Pretty much everyone accepts the notion that for an organization to perform well, the people in the organization should be aligned with the goals to be achieved.
Whether the organization is a large corporation, a small work group or two partners– alignment is critical. But what exactly is alignment, and how do we achieve it?
Most systems rely on clearly defined goals as the means of achieving alignment. The assumption is that if everyone understands the tasks to be accomplished and the goals to be achieved then they will automatically align the efforts towards the achievement of the goals. Sound reasonable–except it rarely works.
True alignment is a deep level of internal commitment to a goal or a cause. It brings about a level of energy that is willing to overcome all obstacles. It’s as if something inside of a fully engaged person says, “We cannot fail, we must see this goal achieved.”
This is the energy we seek when we speak of getting a team aligned. It is creating a team where everyone is fully committed to the achievement of the goal. Anyone can tell when this state is achieved because of a level of energy that flows throw a aligned team. This is the energy that lies within the Context Field as defined in the Living Organization® model.
While establishing clear goals and metrics are an important component of gaining alignment it doesn’t go far enough. Clearly the team needs to know what has to be done and needs the metrics to provide it with the necessary feedback that allows it to know if it is track to achieving the stated objectives.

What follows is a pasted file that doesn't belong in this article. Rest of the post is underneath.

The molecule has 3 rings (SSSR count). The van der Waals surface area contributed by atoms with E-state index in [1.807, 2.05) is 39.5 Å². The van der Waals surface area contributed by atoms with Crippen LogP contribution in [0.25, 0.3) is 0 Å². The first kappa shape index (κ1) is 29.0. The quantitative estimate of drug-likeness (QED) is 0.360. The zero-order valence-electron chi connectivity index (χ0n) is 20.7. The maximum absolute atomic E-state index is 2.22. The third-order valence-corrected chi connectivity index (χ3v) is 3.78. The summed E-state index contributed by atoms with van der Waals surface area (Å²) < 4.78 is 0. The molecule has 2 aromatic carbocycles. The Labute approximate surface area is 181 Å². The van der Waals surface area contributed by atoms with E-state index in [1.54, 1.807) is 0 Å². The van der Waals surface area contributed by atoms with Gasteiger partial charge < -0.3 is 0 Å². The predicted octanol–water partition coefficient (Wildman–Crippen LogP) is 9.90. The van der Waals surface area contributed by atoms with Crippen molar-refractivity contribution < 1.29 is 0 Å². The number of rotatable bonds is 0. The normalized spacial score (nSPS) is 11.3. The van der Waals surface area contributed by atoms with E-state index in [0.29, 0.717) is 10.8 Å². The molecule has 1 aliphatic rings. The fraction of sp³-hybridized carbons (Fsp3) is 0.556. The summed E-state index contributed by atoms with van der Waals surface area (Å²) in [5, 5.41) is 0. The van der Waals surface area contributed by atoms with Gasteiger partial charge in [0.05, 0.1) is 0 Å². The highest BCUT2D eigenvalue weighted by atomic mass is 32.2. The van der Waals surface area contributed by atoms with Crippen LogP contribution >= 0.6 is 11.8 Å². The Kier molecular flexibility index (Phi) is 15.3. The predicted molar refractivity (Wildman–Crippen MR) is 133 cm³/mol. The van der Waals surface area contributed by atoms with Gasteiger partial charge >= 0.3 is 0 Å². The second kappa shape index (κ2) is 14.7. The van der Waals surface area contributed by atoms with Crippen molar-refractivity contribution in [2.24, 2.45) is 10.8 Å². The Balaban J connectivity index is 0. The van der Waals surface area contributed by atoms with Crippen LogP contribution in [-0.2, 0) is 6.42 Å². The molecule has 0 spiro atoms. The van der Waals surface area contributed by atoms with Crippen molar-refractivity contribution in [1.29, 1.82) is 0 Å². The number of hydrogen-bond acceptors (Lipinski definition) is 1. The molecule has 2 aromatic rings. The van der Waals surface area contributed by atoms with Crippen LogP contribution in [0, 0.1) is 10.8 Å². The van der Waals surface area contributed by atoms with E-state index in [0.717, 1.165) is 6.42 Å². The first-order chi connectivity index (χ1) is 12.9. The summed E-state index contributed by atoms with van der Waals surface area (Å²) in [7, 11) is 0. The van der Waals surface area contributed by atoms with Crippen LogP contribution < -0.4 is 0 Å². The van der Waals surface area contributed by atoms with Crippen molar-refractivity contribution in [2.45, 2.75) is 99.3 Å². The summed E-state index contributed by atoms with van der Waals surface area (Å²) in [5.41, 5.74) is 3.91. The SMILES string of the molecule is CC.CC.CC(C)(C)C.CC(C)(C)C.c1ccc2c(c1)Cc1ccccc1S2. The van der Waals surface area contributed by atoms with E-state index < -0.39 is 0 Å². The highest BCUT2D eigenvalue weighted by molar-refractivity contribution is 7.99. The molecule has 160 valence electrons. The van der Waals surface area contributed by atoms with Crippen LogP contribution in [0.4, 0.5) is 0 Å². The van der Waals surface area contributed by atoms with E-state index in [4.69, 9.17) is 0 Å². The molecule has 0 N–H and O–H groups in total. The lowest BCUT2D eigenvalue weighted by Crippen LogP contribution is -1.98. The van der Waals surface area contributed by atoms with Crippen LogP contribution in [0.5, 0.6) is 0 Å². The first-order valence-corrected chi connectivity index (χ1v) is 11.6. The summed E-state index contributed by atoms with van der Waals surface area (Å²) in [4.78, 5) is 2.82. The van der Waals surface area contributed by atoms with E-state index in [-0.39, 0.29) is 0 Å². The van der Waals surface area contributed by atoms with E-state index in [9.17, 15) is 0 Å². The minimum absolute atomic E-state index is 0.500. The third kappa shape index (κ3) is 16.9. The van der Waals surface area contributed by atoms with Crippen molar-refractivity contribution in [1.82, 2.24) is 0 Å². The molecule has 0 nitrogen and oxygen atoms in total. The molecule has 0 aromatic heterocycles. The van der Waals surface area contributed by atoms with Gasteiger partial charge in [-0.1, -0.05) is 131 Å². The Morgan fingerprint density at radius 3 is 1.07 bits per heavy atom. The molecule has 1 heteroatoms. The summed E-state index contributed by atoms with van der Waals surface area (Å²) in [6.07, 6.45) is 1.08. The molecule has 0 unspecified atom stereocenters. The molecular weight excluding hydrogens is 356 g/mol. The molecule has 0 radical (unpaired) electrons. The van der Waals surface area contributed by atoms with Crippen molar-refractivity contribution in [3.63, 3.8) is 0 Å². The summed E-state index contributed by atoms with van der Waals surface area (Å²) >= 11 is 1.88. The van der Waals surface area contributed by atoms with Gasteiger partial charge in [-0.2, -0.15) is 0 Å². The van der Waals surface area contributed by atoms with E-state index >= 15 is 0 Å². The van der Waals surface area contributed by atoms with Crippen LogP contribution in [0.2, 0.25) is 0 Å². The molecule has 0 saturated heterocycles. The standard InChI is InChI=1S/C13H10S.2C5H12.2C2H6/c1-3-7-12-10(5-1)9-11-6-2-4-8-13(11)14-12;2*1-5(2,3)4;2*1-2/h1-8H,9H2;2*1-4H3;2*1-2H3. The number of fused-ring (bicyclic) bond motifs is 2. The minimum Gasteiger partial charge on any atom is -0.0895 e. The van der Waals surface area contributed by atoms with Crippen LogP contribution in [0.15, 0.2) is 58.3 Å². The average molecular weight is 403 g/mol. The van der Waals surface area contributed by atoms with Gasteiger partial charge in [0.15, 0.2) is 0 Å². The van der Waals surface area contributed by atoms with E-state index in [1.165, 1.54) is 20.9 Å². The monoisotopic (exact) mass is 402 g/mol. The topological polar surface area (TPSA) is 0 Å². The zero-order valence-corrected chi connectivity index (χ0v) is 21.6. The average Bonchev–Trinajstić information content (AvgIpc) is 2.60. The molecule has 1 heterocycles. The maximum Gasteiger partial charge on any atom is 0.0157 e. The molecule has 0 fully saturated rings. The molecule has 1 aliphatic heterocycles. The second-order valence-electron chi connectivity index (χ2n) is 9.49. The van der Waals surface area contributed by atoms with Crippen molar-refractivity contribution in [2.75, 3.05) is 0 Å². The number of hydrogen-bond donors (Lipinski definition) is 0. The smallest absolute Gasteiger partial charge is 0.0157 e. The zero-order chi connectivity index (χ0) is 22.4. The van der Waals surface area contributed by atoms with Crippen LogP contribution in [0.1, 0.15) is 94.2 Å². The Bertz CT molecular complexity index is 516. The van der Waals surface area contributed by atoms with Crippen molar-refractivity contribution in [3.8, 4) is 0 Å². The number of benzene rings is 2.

What we do and how we do it is the energy of the Activity Field in The Living Organization® model. Knowing what to do and how to do it does not engage one’s passionate commitment to the goal. You might get compliance to the goal but you do not get alignment.
This is the biggest failing I see when it comes to gaining alignment. All current management practices to achieve alignment is based on the Activity Field of clearly communicating the goals and establishing the metrics that define success. And the results show that even with formal systems such as the balanced scorecard or Hoshin planning we get compliance not alignment.
True alignment requires heartfelt connection between the individual’s sense of meaning and purpose with the Soulful Purpose of the organization. For many organization’s this is almost impossible because they have set a context that their relationship with employees as merely pay for hire. With this a a cultural context such organizations could never achieve true alignment.
But for those organizations that understand the importance of The Context field of meaning and purpose and can articulate the organization’s Soulful Purpose, they can achieve true alignment with the whole organization.
Do you want alignment or compliance in your organization? If it is the former then seek to understand the power of the Context field as explained in The Living Organization®.